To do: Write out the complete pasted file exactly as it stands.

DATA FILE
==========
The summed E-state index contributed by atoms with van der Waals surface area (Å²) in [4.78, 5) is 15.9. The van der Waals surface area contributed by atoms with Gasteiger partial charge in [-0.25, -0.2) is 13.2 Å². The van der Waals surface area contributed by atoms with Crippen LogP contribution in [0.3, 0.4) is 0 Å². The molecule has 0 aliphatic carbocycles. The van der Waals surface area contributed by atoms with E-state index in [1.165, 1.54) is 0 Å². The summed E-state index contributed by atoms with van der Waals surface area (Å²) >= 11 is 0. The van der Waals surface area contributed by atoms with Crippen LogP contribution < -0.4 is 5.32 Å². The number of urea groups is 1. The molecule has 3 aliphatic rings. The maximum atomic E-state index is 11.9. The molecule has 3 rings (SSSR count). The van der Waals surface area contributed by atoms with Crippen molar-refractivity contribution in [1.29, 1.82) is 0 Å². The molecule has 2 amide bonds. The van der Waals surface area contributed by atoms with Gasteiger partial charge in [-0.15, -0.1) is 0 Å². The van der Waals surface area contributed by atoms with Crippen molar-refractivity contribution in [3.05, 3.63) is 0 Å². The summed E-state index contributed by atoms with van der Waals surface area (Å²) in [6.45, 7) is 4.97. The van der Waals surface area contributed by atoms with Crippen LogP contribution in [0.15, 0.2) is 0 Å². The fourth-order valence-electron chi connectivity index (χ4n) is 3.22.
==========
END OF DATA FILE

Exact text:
The summed E-state index contributed by atoms with van der Waals surface area (Å²) in [4.78, 5) is 15.9. The van der Waals surface area contributed by atoms with Gasteiger partial charge in [-0.25, -0.2) is 13.2 Å². The van der Waals surface area contributed by atoms with Crippen LogP contribution in [0.3, 0.4) is 0 Å². The molecule has 0 aliphatic carbocycles. The van der Waals surface area contributed by atoms with E-state index in [1.165, 1.54) is 0 Å². The summed E-state index contributed by atoms with van der Waals surface area (Å²) >= 11 is 0. The van der Waals surface area contributed by atoms with Crippen LogP contribution < -0.4 is 5.32 Å². The number of urea groups is 1. The molecule has 3 aliphatic rings. The maximum atomic E-state index is 11.9. The molecule has 3 rings (SSSR count). The van der Waals surface area contributed by atoms with Crippen molar-refractivity contribution in [1.29, 1.82) is 0 Å². The molecule has 2 amide bonds. The van der Waals surface area contributed by atoms with Gasteiger partial charge in [-0.15, -0.1) is 0 Å². The van der Waals surface area contributed by atoms with Crippen molar-refractivity contribution in [3.05, 3.63) is 0 Å². The summed E-state index contributed by atoms with van der Waals surface area (Å²) in [6.45, 7) is 4.97. The van der Waals surface area contributed by atoms with Crippen LogP contribution in [0.15, 0.2) is 0 Å². The fourth-order valence-electron chi connectivity index (χ4n) is 3.22.